Business Update with Mark Lacter

Bankruptcy in the Southland; American Apparel's troubles

KPCC business analyst Mark Lacter talks about bankruptcy in Southern California; he also talks about the American Apparel's money troubles.

Steve Julian: On Tuesdays we talk about the latest business stories with Mark Lacter. Mark, given the unemployment figures throughout southern California, are more people filing for bankruptcy?

Mark Lacter: They are Steve – last month the U.S. Bankruptcy Court for the Central District of California (that covers much of the area) reported 13,000 filings by individuals and businesses - that's up 31 percent from a year earlier - the highest level in five years. But bankruptcy is not as popular an option as it used to be. The laws were changed in 2005 in order to keep a lid on the deadbeat borrowers, which made sense, but in the process it's become a lot more expensive to file - and also more complicated.

Julian: How so?

Lacter: Filers have to go through credit counseling period, and they have to supply lots of financial information - all of which tends to delay the process, and in the meantime the debts keep piling up. But the biggest reason for not filing is that it doesn't always do much good. For example, it won’t protect you from going into foreclosure. You would still have those debts. Not only that, a bankruptcy filing stays on your credit rating for 10 years; a foreclosure filing stays on your credit rating for seven years. That’s why folks decide to walk away from their homes and skip the bankruptcy.

Julian: So people are being calculating...

Lacter: That’s right. The real answer would be to give a bankruptcy judge the authority to modify mortgage debt, making it part of the regular bankruptcy proceeding. But judges don't have that power, even though, strangely enough, they do have the power to modify mortgages on a vacation home. So Steve, if you have that weekend getaway in Malibu, you're all set. Everyone else, get in line. It's just a symptom of the difficulty that people in financial distress have had in straightening out their lives. Government programs tend not to be designed or managed very well. So folks end up going around the system instead of having the system work for them. Not great.

Julian: We've talked about American Apparel off and on over the years - is the company on the verge of going out of business?

Lacter: Well, make no mistake, American Apparel is one messed up company - and its future will be a big deal for the local economy, especially the economy in downtown Los Angeles. This is a very large business - several thousand garment workers in L.A., plus almost 300 retail locations - and what's important to remember is that American Apparel has made a commitment to manufacture its products in the U.S., and not overseas. That's very unusual.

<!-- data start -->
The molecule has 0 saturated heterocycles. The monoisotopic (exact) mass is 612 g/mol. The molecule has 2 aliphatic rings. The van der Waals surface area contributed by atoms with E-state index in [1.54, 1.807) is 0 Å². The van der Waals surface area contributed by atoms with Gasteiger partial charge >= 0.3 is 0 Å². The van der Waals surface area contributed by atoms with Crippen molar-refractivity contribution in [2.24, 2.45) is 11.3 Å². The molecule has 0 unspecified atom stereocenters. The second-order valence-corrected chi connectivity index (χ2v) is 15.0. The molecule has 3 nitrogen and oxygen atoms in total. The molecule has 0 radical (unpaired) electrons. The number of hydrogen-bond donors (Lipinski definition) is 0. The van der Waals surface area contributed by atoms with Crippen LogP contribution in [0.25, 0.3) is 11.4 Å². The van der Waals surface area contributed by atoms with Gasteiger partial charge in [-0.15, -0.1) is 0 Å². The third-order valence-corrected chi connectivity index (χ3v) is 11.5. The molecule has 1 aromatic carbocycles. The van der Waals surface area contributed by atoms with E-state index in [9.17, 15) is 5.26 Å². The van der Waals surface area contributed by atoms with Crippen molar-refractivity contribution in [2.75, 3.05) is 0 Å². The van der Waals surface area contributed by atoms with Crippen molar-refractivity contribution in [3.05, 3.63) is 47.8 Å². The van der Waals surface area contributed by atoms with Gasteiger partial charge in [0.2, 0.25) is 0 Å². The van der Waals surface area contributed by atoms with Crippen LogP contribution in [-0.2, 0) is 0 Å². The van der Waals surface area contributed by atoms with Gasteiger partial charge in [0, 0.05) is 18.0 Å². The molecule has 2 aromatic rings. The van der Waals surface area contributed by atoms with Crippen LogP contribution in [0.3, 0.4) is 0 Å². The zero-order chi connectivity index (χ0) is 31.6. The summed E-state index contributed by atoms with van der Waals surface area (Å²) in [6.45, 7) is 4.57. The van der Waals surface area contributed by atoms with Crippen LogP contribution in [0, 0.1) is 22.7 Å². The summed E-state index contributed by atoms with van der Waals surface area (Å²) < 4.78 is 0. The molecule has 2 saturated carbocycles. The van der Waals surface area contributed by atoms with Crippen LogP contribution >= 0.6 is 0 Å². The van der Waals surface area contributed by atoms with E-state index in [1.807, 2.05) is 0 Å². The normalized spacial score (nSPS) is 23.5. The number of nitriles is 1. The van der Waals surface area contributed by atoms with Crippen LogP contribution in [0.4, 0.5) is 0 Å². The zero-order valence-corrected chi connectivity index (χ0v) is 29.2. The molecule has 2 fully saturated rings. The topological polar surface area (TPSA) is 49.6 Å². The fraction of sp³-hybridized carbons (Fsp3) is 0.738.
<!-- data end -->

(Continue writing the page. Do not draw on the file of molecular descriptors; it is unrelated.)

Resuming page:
Julian: So, what's the problem?

Lacter: The problem is that American Apparel isn't run very well. It's been losing money, it's taken on way too much debt, it probably won't be able to file its quarterly financial results on time (a huge no-no for a public company), and if all that isn't enough it's under investigation by the SEC concerning its switch of auditing firms. Oh, and its stock is trading at 74 cents a share, which tells you something about its appeal on Wall Street. On the other hand, American Apparel has become a huge global brand, thanks the merchandise itself and also thanks to its risqué marketing campaign that has a lot of pretty young women showing up on billboards, usually with very few clothes on.

Julian: So... bankruptcy?

Lacter: The company says it has no plans to file, and even though things look bleak, there are still steps that can be taken, whether it's cutting back expansion plans or finding a white knight that would be willing to buy a big stake. The one step that could really help is bringing in a new chief executive to replace Dov Charney, the controversial founder of the company. Now, Charney is truly a success story, but like a lot of entrepreneurs he's not been able to manage a business that generates more than half a billion dollars in sales (it's a big transition), and also like a lot of entrepreneurs, he simply refuses to give up the reins. As long as he's running the show, investors are likely to steer clear.

Julian: Mark Lacter is a contributing writer for Los Angeles Magazine and writes business blogs at LA Observed.com and at kpcc.org.


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